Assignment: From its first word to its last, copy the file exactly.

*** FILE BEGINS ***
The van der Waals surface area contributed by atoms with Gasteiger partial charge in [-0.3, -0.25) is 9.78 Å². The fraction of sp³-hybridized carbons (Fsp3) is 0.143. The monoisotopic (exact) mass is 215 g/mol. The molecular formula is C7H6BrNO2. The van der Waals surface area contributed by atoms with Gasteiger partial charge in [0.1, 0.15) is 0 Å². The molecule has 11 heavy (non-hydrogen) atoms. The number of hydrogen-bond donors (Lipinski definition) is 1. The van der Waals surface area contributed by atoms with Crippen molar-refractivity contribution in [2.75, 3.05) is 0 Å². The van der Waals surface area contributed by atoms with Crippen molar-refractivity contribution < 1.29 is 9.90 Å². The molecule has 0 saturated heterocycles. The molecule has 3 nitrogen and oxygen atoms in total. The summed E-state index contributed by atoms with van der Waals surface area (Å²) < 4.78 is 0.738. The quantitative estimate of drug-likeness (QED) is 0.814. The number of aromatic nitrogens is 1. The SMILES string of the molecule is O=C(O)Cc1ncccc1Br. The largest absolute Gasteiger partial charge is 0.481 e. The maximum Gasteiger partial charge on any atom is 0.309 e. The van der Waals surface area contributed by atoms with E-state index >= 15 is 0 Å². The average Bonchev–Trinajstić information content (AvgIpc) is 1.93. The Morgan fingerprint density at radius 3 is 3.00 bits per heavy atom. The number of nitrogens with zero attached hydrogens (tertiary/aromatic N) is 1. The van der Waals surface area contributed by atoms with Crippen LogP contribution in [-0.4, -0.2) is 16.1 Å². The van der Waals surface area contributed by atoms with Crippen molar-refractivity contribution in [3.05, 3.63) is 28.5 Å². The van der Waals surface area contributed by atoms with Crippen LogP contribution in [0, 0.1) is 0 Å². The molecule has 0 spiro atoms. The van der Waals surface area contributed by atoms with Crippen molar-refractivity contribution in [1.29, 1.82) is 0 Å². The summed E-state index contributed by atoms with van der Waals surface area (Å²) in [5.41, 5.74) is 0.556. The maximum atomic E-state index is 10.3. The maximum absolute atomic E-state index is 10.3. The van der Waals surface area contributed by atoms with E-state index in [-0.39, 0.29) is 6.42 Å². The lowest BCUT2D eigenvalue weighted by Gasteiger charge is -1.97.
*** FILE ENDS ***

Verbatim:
The van der Waals surface area contributed by atoms with Gasteiger partial charge in [-0.3, -0.25) is 9.78 Å². The fraction of sp³-hybridized carbons (Fsp3) is 0.143. The monoisotopic (exact) mass is 215 g/mol. The molecular formula is C7H6BrNO2. The van der Waals surface area contributed by atoms with Gasteiger partial charge in [0.1, 0.15) is 0 Å². The molecule has 11 heavy (non-hydrogen) atoms. The number of hydrogen-bond donors (Lipinski definition) is 1. The van der Waals surface area contributed by atoms with Crippen molar-refractivity contribution in [2.75, 3.05) is 0 Å². The van der Waals surface area contributed by atoms with Crippen molar-refractivity contribution < 1.29 is 9.90 Å². The molecule has 0 saturated heterocycles. The molecule has 3 nitrogen and oxygen atoms in total. The summed E-state index contributed by atoms with van der Waals surface area (Å²) < 4.78 is 0.738. The quantitative estimate of drug-likeness (QED) is 0.814. The number of aromatic nitrogens is 1. The SMILES string of the molecule is O=C(O)Cc1ncccc1Br. The largest absolute Gasteiger partial charge is 0.481 e. The maximum Gasteiger partial charge on any atom is 0.309 e. The van der Waals surface area contributed by atoms with E-state index >= 15 is 0 Å². The average Bonchev–Trinajstić information content (AvgIpc) is 1.93. The Morgan fingerprint density at radius 3 is 3.00 bits per heavy atom. The number of nitrogens with zero attached hydrogens (tertiary/aromatic N) is 1. The van der Waals surface area contributed by atoms with Crippen LogP contribution in [-0.4, -0.2) is 16.1 Å². The van der Waals surface area contributed by atoms with Crippen molar-refractivity contribution in [3.05, 3.63) is 28.5 Å². The van der Waals surface area contributed by atoms with Crippen LogP contribution in [0, 0.1) is 0 Å². The molecule has 0 spiro atoms. The van der Waals surface area contributed by atoms with Crippen molar-refractivity contribution in [1.29, 1.82) is 0 Å². The summed E-state index contributed by atoms with van der Waals surface area (Å²) in [5.41, 5.74) is 0.556. The maximum atomic E-state index is 10.3. The maximum absolute atomic E-state index is 10.3. The van der Waals surface area contributed by atoms with E-state index in [-0.39, 0.29) is 6.42 Å². The lowest BCUT2D eigenvalue weighted by Gasteiger charge is -1.97.